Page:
Pakistan: Prices of sacrificial animals rocket

A decorated goat at a market before Eid in 2011

Floods wiped out so much of Pakistan's livestock that families are struggling to afford animals to sacrifice, reports suggest.

Prices have rocketed by 30-50% ahead of the Eid festival, when Muslims sacrifice an animal to distribute meat to family, friends and the poor, according to the Associated Press of Pakistan. It quotes traders in Lahore's major Bakra Mandi as saying goats are going for a princely 30,000 rupees ($283; £174) and a cow for about twice that. Downhearted shoppers are worried that relatively few will be able to afford the sacrifice this year.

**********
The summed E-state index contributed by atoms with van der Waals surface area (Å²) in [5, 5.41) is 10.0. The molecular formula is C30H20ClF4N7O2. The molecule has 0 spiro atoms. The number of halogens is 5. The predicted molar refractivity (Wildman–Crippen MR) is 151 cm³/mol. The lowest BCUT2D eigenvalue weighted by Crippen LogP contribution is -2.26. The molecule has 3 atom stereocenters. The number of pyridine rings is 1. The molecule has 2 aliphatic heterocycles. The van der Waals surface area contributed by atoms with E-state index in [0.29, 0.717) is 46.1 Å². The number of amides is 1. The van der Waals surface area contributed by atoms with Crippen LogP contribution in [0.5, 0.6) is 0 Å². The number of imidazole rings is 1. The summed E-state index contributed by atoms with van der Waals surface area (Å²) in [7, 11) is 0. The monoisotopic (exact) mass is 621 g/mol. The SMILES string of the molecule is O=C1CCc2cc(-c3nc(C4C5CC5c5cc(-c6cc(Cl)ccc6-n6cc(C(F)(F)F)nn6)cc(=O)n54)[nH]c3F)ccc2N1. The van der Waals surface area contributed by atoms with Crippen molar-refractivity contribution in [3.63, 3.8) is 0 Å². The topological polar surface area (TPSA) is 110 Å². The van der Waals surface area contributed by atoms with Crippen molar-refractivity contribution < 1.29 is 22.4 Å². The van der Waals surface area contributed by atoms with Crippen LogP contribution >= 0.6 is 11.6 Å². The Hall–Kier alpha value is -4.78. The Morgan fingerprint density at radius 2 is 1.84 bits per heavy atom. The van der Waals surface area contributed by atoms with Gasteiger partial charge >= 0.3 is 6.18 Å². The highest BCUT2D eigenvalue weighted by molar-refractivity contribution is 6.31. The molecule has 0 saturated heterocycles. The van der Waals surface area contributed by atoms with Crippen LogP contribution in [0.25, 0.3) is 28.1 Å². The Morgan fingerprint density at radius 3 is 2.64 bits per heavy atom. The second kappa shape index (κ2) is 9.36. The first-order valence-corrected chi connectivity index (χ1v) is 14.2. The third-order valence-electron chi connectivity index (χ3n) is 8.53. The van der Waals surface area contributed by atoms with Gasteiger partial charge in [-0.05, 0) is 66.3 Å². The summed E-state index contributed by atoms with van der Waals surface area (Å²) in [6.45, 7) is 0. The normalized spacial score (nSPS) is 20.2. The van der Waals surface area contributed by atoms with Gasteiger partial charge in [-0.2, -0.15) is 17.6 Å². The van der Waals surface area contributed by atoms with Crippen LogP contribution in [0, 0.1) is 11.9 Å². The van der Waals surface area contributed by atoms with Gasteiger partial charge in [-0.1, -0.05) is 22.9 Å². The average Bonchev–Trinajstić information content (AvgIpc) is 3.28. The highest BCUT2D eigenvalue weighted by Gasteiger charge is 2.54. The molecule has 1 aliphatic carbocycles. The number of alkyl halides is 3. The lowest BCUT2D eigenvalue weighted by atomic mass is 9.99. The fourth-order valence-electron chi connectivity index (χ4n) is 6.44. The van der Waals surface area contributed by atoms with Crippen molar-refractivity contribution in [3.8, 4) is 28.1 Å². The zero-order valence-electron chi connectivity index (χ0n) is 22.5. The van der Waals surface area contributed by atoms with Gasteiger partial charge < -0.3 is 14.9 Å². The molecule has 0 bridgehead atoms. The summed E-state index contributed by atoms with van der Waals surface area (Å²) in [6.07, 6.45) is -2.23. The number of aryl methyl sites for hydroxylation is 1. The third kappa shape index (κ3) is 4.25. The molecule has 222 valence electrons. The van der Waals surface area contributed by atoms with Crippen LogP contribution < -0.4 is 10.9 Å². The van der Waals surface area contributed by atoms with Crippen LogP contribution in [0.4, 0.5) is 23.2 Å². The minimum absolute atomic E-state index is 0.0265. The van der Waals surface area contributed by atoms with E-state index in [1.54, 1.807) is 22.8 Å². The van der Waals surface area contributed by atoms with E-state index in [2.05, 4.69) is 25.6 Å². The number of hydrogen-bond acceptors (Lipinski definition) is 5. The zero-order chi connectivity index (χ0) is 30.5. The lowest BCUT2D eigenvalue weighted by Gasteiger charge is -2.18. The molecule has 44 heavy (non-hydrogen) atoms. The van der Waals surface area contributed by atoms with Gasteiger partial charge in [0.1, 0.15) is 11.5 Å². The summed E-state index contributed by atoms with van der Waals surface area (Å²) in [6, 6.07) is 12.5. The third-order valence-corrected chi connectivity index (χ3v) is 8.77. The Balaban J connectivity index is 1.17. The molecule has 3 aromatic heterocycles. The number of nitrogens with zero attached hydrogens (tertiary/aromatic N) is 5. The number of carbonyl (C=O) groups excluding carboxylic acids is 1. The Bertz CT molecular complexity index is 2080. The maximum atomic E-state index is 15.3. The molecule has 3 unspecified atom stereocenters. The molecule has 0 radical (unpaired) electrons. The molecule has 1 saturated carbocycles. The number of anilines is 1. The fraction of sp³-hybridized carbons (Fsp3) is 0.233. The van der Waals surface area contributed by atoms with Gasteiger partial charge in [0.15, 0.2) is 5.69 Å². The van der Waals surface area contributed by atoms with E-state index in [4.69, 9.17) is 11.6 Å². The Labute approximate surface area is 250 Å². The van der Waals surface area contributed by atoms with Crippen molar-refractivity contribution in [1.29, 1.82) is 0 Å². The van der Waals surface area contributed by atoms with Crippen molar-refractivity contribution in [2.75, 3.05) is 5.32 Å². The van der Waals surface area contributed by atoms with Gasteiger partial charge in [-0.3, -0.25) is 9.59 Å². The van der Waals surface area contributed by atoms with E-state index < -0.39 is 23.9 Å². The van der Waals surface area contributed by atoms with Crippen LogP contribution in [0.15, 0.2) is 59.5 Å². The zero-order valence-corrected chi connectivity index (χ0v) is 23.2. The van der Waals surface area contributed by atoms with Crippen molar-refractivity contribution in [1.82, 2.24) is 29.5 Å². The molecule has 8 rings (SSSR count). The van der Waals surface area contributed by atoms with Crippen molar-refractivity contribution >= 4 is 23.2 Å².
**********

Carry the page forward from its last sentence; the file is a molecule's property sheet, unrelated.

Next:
The floods affected more than a million people, notably in Punjab and Sindh provinces, where tens of thousands of families were forced out of their homes. Those areas are also major hubs for cattle production. And the destruction has resulted in a booming black market, according to Pakistan Today. Reports suggest that middlemen are deliberately holding onto livestock in order to drive prices up. Some they say are even selling animals to neighbouring Afghanistan. One way people are coping is through "collective sacrifices", whereby several people chip in to buy one animal that they offer up together, it seems.

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